Archive for the 'voting' Category

The importance of AV


As you may know here in the UK we’re about to have a referendum to change the way we vote for our elected MPs. It means I have something important to talk about.


Kerning is the “negative space” between a pair of letters. Where the shapes of two adjacent letterforms complement each other, there is a danger of leaving too large a space between them if you space out the letters too rigidly. In the logo above, the A and the V in the first line have been brought closer together compared to the second line. I hope you can appreciate that “Yes to AV” has the better letter-spacing. And if you can’t, GET OFF MY BLOG!

This is the launch of the “Yes to AV; No to A V” campaign. I even have a logo with totally web 2.0 compliant round corners in a shade that isn’t blue.

Any half decent package that allows you to type in text should allow you to adjust the kerning, the spacing between the letters. In Mac OS X the feature has been built into the standard text widget, and hence incorporated into every application that plays nicely, since the dawn of time. I did the graphic in Inkscape which, being an X11 app, does not play nicely, but it didn’t matter. Most of the time you don’t need to hand kern the spacing between individual letters, because the font files that describe the letterforms also come with kerning tables, to adjust the spacing between pairs of letters that comonly need attention. “AV” is not as common as “Ye” or “Wo” but i’d still expect it to be kerned by the font software.

And so it is. It turns out that in my installation of Inkscape I have two Times fonts that I can choose in the pull-down font selector thingy. One called Times New Roman, one called Times.

So in making my “Yes to AV; No to A V” logo, all I had to do was choose Times New Roman for the “Yes to AV” line, and choose Times for the “No to A V” line. I expect Times New Roman is the system font exposed as an X11 font, and Times is some craptastic knockoff supplied with Inkscape that obviously has second-rate kerning tables. Thanks for that.

This article was of course inspired by the leader in The Observer (you will recall the dark ages of the 20th century when people read the news in print; The Observer is a notable Sunday publication from that era):

Weird. The appalling typography almost distracted me from reading the article (another win for that new-fangled web technology). Even weirder: they get their typography sorted on the opposite page.

So the message is clear: “Yes to AV; No to A V”.

SBCL used in e-counting


Page 21 of ORG’s full report on their observations of the 2007 elections (held for various purposes across the UK) says that SBCL was used for e-Counting in South Bucks. That’s pretty much the only positive thing I’ve found so far. The report just makes me want to weep.

Of course the usual suspects also appear: Windows Server 2003, .Net 2.0, Oracle, Red Hat, Ubuntu (twice!), Apache, Tomcat, Ruby on Rails, Firefox 2.0, Sun JRE.

Why electronic counting failed


All I’ve read so far is the BBC article about how the pilot at 5 councils of electronic counting has failed. That and some of the more tedious leglislation on the matter.

So having not found out much yet I predict the following will turn out to be key factors in the failure of the electronic counting pilot:

Secret software.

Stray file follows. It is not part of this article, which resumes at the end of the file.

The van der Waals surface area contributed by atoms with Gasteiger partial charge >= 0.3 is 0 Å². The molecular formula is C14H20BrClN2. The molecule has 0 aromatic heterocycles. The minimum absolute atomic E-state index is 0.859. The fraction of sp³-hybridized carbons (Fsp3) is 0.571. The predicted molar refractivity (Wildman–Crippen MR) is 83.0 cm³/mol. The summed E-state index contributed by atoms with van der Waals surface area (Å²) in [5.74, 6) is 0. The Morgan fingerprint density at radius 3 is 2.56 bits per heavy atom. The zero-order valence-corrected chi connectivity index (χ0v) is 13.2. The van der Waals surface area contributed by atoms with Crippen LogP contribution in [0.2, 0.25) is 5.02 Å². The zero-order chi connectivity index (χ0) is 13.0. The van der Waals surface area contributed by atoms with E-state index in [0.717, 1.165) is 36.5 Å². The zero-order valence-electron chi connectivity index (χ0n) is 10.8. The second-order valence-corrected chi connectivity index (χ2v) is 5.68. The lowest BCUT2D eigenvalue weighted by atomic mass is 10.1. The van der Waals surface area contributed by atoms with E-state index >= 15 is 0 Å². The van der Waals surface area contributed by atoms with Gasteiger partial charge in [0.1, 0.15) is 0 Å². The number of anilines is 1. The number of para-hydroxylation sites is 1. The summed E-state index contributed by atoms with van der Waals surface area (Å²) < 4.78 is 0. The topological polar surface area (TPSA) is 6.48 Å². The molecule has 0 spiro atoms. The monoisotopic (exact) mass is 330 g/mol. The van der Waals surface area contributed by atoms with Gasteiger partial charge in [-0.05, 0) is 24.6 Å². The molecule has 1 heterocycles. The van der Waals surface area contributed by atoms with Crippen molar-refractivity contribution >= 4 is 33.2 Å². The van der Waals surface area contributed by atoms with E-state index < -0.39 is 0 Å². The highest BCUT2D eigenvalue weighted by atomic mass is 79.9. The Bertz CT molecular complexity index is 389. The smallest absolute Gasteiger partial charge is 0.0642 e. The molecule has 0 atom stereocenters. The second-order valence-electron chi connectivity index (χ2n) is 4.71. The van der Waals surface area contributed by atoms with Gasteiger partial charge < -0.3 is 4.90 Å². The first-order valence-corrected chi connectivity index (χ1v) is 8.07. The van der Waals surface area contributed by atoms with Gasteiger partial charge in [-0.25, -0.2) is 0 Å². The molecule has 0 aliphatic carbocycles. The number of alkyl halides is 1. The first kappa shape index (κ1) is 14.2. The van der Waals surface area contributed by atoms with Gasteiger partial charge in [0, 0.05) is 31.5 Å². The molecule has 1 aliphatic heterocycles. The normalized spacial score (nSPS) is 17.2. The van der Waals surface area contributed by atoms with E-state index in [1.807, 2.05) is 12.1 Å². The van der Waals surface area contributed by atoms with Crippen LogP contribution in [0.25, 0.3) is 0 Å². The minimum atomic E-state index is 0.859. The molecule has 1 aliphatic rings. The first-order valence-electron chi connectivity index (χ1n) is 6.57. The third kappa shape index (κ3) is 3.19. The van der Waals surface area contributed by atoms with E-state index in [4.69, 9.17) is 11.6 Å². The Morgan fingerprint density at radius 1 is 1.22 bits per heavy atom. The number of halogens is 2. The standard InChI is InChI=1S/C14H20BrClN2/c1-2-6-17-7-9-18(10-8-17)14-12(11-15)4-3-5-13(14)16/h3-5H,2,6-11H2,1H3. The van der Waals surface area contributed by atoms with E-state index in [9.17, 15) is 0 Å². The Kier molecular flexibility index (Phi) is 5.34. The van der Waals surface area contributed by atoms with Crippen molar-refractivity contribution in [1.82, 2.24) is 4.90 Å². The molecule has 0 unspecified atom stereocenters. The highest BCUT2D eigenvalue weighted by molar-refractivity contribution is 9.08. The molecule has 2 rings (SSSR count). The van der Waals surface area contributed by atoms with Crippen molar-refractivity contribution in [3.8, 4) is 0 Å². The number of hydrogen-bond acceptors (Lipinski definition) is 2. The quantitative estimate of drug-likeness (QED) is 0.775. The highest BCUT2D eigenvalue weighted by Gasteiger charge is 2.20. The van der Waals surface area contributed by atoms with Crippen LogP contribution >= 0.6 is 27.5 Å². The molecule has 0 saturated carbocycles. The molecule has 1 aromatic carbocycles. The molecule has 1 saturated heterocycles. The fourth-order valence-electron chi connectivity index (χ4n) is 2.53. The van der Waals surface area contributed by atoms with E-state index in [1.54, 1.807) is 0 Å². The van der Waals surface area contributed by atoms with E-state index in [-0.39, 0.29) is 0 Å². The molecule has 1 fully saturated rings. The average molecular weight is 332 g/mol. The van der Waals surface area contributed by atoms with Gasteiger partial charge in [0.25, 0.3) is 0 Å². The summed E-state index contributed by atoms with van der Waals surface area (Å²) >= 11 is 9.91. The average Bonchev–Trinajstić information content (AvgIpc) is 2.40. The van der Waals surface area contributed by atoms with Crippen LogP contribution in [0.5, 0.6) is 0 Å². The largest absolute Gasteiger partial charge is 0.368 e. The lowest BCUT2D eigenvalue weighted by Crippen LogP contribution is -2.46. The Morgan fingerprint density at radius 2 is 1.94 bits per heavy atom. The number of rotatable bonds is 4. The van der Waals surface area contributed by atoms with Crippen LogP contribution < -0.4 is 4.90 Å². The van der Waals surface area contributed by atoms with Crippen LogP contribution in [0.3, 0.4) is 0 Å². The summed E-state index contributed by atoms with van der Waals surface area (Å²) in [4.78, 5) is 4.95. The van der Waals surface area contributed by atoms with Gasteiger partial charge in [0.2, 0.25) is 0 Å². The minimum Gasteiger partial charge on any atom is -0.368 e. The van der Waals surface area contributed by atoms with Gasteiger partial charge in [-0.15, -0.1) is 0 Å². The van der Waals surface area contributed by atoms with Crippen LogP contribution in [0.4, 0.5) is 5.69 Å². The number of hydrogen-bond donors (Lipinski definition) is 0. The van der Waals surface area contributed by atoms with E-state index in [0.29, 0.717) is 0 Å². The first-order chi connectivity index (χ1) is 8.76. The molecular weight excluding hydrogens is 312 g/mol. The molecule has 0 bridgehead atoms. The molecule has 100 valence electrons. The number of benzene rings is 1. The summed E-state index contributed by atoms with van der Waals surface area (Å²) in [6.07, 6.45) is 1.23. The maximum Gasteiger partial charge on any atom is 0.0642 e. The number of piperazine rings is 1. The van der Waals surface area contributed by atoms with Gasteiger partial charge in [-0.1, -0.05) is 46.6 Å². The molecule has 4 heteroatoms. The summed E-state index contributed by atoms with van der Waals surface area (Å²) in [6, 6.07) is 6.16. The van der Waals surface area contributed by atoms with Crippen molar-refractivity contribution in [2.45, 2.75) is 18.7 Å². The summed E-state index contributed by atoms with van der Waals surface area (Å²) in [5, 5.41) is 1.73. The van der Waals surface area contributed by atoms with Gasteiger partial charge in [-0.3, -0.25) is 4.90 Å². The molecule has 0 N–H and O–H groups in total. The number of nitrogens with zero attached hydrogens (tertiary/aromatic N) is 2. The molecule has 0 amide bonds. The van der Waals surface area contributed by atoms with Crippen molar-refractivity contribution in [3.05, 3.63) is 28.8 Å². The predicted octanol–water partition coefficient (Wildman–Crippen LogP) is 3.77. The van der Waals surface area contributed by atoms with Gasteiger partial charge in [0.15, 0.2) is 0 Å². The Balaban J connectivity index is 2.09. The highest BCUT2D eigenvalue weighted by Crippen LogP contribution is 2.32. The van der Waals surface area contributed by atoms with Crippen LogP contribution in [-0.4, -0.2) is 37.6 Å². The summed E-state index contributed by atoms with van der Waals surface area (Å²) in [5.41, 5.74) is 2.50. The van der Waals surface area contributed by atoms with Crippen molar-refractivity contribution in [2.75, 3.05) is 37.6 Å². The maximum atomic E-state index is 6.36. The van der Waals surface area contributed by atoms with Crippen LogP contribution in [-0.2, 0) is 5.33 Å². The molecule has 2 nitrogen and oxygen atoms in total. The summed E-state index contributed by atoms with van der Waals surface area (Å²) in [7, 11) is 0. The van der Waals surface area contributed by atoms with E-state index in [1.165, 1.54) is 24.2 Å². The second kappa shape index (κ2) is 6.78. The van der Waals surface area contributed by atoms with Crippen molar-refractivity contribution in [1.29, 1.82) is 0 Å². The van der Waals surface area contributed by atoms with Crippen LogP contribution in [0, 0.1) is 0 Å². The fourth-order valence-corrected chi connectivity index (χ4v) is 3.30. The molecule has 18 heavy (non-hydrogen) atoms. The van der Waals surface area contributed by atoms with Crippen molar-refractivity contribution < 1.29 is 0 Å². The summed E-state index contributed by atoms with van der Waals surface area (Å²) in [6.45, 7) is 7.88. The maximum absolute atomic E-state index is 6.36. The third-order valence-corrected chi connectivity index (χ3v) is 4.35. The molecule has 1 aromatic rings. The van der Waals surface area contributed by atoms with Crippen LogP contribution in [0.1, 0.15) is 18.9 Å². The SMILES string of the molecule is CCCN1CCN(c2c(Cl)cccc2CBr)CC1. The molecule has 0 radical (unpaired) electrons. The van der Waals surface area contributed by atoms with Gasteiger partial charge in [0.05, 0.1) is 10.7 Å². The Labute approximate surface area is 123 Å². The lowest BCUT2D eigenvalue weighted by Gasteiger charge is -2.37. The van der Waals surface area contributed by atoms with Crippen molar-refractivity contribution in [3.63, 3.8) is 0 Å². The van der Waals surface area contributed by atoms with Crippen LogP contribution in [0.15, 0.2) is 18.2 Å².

MS Access.
Administrator Privileges.
Power cycling.
Final hardware not specified (specification of hardware changed throughout project life-cycle).
No full-scale tests. That is, no test using a similar number of votes as would be expected on election night.
No test performed using the final hardware and software at the site where counting was to be done using real counting staff (until the real thing on election night, naturally).
Nobody opened an image-processing textbook (see secret software).
Results of pre-election night tests suppressed.
Requirements for error rates not specified numerically (in quantifiable terms).
At least one class of errors (in categorising votes) not considered.
Requirements on speed of processing not specified numerically.
Requirements on number of votes presented for adjudication (compared to votes adjudicated in a hand count) not specified.
Changing the design of the ballot paper so that electronic voting would be “easier” meant that electronic counting systems could not be tested with the actual voting slips from previous elections.
Inadequate staff training (see power cycling).
Concurrency problems (for example, presenting the same image to two different adjudicators, then screwing up the count database).

Vote Different


It turns out that there are 12 “electoral modernisation pilots”. Sorry for the crappy image linked to a PDF. Getting this table from NeoOffice to my blog was unreasonably annoying.

Advance is a scheme where voters can vote up to 2 weeks (generally) before the election. In all these schemes a signature will be required before advance voting.

Signature is a scheme where all voters (not just advance voters) will be required to provide a signature before voting.

Scanning means that votes will be counted by electronic scanning machines. Y denotes a scheme using “commerically available” scanning hardware. X presumably denotes a scheme using scanning hardware custom-built by the Mayor’s nephew in his shed.

Internet denotes a scheme of advance voting using the internet.

Telephone denotes a scheme of advance voting using the telephone.

Central denotes the provision of a centrally provided facility (or facilities) at which voters can vote regardless of their ward or parish.

That single table is about the same amount of information in this 5 page PDF from the DCA found on this page. Is the DCA’s performance measured in Kilogrammes or something?